Shamil Basaev has not been part of the structure of the armed forces of Ichkeria since that time. It is no secret from anybody that we have disagreements, mainly due to his choosing combat methods that are unacceptable to the Chechen people. Basaev considers himself to have the right to use such methods, to which I am unable to agree to on principle. I have said it many times and will not repeat myself now. After the terrible, tragic events in Beslan, I declared to the world that, after the end of the war, we will officially hand over to the International Tribunal all persons involved in crimes against humanity, including Basaev, who is suspected in the seizure of the theater in Dubrovka [where Nord-Ost was playing] and the school in Beslan. Until then, I will resist attempts by him and other commanders to take action against the civilian population of Russia. If Basaev abides by my ceasefire order, I will consider myself to have had great success in avoiding many terrorist acts that are not acceptable to our side.
At the end of last week, again, immediately after the declaration of a ceasefire, the Office of the Prosecutor General of Russia announced new accusations against you, including for Beslan. Can you respond to them?
The accusations of a procuracy that well-known for its infallibility do not worry me. When I think of those tragic events, I often ask myself if I had not waited for an answer from the Russian side to my suggestion that I come to Beslan, but had made some independent attempt to make my way to the school, would I have been able to prevent the cold-blooded and cynical murder of the completely innocent children who were sacrificed for the ambitions of monsters. I haven't found the answer to my question yet.
They Don't Trust Aslan Maskhadov
Chechen President Alu Alkhanov has called Maskhadov's ceasefire a bluff. “We have no basis for taking his [Maskhadov's] latest pronouncement about an end to the terror as the whole truth,” Alkhanov said at a press conference in Moscow on Saturday, noting that “if Maskhadov and Basaev are really ready to stop the terror, they don't need to set conditions, but must give themselves up to law-enforcement organs.” Alkhanov did, however, acknowledge the possibility that the terrorist Basaev is dead. “According to information we received seven or eight months ago [when Alkhanov was head of the Ministry of the Interior of Chechnya], Basaev had problems with his kidneys and his leg that had been operated on,” Alkhanov said, hinting that the terrorist may have died of his illnesses.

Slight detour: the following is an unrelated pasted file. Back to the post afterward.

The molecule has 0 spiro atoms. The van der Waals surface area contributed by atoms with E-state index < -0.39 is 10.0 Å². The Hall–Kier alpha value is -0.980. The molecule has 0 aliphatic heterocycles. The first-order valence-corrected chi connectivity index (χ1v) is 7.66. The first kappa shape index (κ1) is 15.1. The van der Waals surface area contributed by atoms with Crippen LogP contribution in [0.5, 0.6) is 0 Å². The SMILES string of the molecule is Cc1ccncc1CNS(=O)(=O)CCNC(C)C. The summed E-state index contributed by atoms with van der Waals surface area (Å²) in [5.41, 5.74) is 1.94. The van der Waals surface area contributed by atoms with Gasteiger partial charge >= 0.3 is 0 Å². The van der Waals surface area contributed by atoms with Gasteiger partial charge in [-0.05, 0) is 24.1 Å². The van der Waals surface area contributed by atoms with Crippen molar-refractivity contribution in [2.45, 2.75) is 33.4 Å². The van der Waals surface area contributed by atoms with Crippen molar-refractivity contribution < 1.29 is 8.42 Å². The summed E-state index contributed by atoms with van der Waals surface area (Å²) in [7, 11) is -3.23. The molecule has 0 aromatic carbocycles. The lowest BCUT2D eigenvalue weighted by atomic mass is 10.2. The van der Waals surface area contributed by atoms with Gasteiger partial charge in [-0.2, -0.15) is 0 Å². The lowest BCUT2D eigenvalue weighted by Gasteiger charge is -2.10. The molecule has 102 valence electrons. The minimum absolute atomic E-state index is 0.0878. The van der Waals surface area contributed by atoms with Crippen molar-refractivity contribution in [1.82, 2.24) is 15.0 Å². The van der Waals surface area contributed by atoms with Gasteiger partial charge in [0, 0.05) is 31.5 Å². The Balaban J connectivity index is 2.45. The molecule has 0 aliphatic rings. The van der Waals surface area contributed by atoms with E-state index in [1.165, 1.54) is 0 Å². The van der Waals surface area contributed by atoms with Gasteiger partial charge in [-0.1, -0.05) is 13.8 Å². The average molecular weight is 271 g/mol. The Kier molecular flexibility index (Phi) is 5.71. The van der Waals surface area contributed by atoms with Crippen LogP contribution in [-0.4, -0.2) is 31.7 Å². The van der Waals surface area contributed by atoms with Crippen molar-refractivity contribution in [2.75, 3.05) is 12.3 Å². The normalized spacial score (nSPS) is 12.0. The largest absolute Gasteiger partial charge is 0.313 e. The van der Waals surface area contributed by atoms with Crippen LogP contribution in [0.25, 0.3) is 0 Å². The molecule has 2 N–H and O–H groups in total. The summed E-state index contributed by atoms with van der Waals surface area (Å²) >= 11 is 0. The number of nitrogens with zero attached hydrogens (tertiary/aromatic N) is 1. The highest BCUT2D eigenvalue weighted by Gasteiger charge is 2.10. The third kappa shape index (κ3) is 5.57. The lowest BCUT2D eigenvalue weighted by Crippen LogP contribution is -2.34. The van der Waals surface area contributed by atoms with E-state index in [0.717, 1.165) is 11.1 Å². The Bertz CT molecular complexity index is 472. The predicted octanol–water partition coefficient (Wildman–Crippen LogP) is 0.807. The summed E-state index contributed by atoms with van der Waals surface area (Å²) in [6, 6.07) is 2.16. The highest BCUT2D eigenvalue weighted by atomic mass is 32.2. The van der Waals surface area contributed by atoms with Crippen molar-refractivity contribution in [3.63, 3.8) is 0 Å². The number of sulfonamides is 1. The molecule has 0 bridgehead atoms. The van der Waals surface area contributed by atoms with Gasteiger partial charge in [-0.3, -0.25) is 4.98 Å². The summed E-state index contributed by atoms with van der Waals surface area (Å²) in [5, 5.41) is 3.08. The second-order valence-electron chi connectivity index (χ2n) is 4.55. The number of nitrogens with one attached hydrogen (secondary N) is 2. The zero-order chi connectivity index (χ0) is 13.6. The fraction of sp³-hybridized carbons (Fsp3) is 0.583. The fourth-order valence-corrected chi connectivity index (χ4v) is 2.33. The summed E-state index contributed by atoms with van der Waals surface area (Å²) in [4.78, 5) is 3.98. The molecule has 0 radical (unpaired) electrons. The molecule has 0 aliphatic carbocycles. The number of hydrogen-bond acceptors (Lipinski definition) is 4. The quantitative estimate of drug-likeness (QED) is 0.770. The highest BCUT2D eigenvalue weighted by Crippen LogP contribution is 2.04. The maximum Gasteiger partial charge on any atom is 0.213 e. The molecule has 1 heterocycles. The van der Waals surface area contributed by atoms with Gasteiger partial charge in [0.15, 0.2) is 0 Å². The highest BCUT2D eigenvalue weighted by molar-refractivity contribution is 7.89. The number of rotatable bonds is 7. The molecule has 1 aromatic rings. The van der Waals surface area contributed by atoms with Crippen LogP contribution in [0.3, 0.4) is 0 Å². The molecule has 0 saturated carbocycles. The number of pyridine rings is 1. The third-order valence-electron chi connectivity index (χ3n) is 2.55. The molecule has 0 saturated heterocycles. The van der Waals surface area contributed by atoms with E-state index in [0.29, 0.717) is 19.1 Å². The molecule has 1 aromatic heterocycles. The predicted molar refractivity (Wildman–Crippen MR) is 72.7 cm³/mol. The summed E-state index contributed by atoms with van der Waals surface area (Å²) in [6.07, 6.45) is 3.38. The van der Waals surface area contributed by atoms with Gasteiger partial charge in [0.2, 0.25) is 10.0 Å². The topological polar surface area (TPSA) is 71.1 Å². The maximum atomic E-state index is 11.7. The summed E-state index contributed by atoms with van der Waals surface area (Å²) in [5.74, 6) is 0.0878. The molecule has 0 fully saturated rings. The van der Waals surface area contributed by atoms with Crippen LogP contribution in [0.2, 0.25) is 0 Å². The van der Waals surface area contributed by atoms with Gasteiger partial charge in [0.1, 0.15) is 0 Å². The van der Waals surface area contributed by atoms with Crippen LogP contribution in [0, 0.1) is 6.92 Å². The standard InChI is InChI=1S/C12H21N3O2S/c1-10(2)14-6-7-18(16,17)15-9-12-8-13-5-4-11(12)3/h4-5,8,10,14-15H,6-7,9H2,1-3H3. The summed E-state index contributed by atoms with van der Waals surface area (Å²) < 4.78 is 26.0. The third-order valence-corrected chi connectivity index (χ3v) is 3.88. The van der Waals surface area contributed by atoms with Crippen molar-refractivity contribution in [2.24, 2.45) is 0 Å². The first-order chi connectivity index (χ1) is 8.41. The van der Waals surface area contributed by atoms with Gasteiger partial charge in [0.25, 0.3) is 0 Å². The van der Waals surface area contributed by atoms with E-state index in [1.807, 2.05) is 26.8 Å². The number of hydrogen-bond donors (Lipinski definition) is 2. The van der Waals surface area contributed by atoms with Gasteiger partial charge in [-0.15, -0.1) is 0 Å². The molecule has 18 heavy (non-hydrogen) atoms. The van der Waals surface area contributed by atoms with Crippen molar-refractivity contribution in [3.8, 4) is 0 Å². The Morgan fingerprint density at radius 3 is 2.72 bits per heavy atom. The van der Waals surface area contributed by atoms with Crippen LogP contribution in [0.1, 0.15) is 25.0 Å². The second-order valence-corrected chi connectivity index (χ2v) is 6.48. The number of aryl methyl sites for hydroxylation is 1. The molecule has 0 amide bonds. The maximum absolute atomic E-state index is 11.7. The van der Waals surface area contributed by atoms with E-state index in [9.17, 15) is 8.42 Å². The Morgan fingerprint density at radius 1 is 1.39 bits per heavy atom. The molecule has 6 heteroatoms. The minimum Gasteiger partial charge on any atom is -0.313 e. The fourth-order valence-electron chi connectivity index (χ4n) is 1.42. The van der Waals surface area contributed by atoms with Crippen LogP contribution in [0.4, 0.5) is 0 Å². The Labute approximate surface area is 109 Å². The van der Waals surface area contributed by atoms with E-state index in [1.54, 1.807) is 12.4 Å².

Representatives of the command of Russian military groups in Chechnya immediately began to deny Maskhadov's intentions, and even the authenticity of the rebel leader's statement. “Law enforcement organs know for certain that the information posted on the extremist sites by the ideologues of the illegal armed formations has to relationship to the statements purportedly made by Maskhadov and Basaev,” Kommersant was told at the Regional Operational Headquarters for administering the counterterrorist operation in the North Caucasus. A representative of that office stated that 12 terrorist acts were committed on the territory of the republic between January 10 and February 3 (Maskhadov's ceasefire went into effect on February 1).
The claims of the Russian and Chechen official representatives are, in turn, denied by Umar Khambiev, the general representative of the Ichkerian president. “That simply want to present us as irreconcilable bandits,” Khambiev told Kommersant yesterday. He added that there were no grounds to doubt the authenticity of the Ichkerian president's order to cease combat activities. “I have spoken to him [Maskhadov] personally about this matter,” Khambiev said. “And the resistance fighter will strictly adhere to the requirements of the presidential order on a unilateral halt to combat activities. As of February 1, there has not been a single attack from our side. That has been acknowledged by all who are observing events in Chechnya.”
All the Article in Russian as of Feb. 07, 2005